Martin Greenfeld became a tailor at the age of 15, but it wasn’t as an apprentice, but it was in Auschwitz. He told ABC News, “I had never sewn, I had never washed. A tailor (in Auschwitz) said ‘you’re a tailor.”
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He was forced to sew, mend and wash the uniforms of Nazi guards. When the death camp was liberated, he saw General Dwight Eisenhower, and thought he looked like a giant. It was only after emigrating to America, and training as a tailor in Brooklyn, before he met Eisenhower again, this time as President of the United States.
This began his decades long role as the tailor of presidents from Ike to the present day. He used to leave notes in Eisenhower’s suits with advice on how to handle the Suez Canal crisis, and kept leaving notes for other presidents, until Bill Clinton told him it wasn’t necessary, he could just use a fax.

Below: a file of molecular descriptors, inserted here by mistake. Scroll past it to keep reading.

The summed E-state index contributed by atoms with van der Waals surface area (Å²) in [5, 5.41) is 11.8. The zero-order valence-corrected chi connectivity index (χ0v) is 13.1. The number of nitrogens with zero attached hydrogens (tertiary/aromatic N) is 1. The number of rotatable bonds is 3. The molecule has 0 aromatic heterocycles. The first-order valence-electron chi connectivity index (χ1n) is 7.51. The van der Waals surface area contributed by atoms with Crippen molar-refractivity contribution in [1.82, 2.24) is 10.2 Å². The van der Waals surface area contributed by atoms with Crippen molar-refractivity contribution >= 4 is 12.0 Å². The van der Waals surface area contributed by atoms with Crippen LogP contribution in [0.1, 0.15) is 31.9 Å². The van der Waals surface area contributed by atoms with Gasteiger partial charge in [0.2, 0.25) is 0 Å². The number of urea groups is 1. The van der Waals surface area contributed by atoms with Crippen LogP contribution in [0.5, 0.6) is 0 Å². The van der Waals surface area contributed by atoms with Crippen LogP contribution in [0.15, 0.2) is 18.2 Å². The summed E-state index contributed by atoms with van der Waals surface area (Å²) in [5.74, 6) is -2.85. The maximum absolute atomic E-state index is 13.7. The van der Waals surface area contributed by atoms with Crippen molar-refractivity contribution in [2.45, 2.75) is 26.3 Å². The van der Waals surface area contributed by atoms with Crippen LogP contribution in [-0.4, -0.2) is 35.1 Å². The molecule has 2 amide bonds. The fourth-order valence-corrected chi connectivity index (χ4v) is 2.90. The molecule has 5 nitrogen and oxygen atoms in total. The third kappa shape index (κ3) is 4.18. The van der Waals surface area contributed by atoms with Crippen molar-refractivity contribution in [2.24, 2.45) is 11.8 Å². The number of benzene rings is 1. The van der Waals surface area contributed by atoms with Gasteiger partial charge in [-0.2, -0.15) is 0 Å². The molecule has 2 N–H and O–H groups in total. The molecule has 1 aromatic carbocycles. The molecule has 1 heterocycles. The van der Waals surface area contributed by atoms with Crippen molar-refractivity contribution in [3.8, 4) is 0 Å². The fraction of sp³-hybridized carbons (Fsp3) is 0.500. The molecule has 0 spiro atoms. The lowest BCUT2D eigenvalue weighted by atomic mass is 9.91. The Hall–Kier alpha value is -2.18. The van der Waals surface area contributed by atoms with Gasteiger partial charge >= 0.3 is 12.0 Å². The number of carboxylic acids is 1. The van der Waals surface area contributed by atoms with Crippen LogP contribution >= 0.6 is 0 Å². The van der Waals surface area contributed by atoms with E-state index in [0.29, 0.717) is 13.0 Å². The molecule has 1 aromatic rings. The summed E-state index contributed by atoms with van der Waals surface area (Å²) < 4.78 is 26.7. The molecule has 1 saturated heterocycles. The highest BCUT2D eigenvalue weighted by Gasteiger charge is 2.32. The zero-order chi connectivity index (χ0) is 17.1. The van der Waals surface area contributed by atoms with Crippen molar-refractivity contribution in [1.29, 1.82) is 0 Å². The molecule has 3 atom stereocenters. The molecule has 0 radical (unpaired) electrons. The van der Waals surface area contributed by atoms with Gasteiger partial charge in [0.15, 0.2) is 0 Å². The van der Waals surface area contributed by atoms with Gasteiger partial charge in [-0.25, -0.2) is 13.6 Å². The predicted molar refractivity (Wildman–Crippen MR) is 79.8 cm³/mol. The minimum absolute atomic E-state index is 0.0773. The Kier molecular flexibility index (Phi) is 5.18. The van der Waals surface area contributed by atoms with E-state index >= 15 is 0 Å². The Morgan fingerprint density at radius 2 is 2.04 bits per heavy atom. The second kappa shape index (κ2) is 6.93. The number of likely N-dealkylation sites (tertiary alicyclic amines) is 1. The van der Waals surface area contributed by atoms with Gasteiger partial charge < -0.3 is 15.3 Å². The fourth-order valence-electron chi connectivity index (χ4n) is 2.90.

Greenfeld’s suits have not just clothed presidents, but have made their way into films, such as “The Wolf of Wall Street, ” and HBO’s “Boardwalk Empire.” He was Paul Newman’s personal tailor. “Paul Newman was not a customer. Paul Newman was a friend.” He recounts his story in a book, “The Measure of Man.”
Greenfeld’s secret to making the highest quality suits is that he makes them by hand with the help of 120 workers. More importantly, his father who perished in the camps, gave him the secret of survival, “His last words were, ‘you extend your life by living not by crying.’ That’s what I do every minute of the day.”